A lot of great people left comments that I wasn't able to respond to on the road, so here goes:
( Also, now that I'm back and settled, expect some more detailed posts about the trip soon, with photos! In short, though, it was completely amazing, and I felt pretty good all in all. Hooray!)
Simone- I totally hear you. I refuse to let RA take away my life or take over my life. We were diagnosed about the same time, so we are both coming up on a year! It's bad enough having this at 29, 24 has got to be even worse! It sounds like you are staying upbeat, though. Thanks for leaving a comment-that is exactly why I started this blog. I mean, we may as well laugh when we can...
Sheryl- You just rocked my traveling world!!! I am totally getting one of these wallets for my enbrel. I didn't tend up taking my meds with me in South America as my Dr. wanted my immune system at full capacity while I was in the Amazon, but these are going to make my life so much easier!!!! Thanks for letting me know, and I'm also excited to find your blog!! And yes, saying F*** you to the RA always feels good!
Catherine- the photos are on their way....
Raphael- I felt pretty good for the whole trip, actually, and didn't have to take the prednisone (hooray!) at all. My neck and toe threw some tantrums here and there, but nothing that was prohibitive. I'm amazed (and hopeful) that you could go 3 or 4 months with no shots and feel OK. Where were you in the Middle East? I've not been, but have a friend living in Dubai and it sounds amazing.
Audrey- yay-so glad you found me, and that I could offer you some laughs.Brazil is great. I've only been to Rio, but would love to get back there and see more of it (didn't make it there on this trip). And, so glad to also discover your blog! Have fun on your vacation!
Jennifer- Yes, I think that is going to be one of my 'mental break' moments as well. In fact, I'm taking one now...
A Child of God - I hope you do take a trip! It is probably the best thing I've ever done, and definitely the best thing I've done for myself post-RA. Let me know where you go!
Millicent - thanks for all your encouragement! I can't wait to share the photos with you.
5:30am: Awaken to the sound of red howler monkeys outside your cabin. Wonder if a giant washing maching has taken over the jungle, or possibly a spaceship landing. Realize it is really just the crazy red howler monkeys.Try desperately to go back to sleep since you got up at 4:30am the day before.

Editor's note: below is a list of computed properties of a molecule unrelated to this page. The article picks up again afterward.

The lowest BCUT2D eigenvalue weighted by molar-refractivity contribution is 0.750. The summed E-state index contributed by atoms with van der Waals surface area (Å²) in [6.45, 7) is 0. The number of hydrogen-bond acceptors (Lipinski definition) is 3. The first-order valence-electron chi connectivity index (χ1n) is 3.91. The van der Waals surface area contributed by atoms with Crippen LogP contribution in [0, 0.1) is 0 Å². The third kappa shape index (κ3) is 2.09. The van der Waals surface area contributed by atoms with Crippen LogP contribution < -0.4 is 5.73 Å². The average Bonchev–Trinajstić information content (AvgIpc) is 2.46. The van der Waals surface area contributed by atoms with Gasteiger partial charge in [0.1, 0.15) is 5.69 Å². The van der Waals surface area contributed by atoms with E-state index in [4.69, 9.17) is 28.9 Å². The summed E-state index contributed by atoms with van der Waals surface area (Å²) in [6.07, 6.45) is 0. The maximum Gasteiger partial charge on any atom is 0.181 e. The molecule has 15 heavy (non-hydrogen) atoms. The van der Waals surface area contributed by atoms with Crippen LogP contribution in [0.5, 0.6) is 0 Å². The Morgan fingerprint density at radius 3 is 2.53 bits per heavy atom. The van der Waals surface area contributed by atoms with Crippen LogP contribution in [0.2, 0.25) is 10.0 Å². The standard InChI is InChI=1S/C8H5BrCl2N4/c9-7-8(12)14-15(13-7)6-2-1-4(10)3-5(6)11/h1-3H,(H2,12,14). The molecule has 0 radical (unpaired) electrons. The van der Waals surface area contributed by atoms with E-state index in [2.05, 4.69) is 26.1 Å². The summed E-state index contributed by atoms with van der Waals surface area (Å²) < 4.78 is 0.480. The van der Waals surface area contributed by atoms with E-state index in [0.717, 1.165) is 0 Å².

6:30am: Give up trying to sleep and climb out of your mosquito netted-cot. Get ready for the day with no hot water or electricity. (Which means no shower. Again.) Put on the same clothes you´ve been wearing for the last 48 hours in the jungle.
7:30am: Traipse by lemon trees and macaws on your way to the main lodge for a breakfast of fresh squeezed juices, hot tea and eggs.
8:30am: Hop into a long, narrow jungle boat and cruise down the Tambopata river, spotting macaws along the way and enjoying the breeze off the water.
9:30am: Disembarque at a small little port and walk down a plank onto the rocks of the river. Climb into a van and enjoy a bumpy ride down a dirt road lined with palm trees and jungle-y bushes.
10:30am: Arrive at the Puerto Maldonado airport, which consists of basically two rooms: one for checking in, and one for waiting. The security ´machine´for your carry on luggage is a person who asks if you have anything illegal or dangerous in your bag. Say no. Begin marathon day of traveling and waiting on your way to Igauzu falls, Argentina.
11:30am: Still waiting. Have a beer. What the hell else is there to do?
12:30pm: Still waiting......
1:30pm: On board flight 1 of 3 for the day, headed towards Lima.
3:30pm: Arrive in Lima and find out that you can´t check in for your 9:40pm flight until 6:30pm. Do the math while carrying a massively heavy backpack and two other bags and feel like crying but resist. Find out you can store your luggage and still access the restaurants and shops in the airport without a boarding pass and feel much happier.
4:30pm: Give up and eat at McDonalds as it is either that or Papa John´s, so what is a girl to do?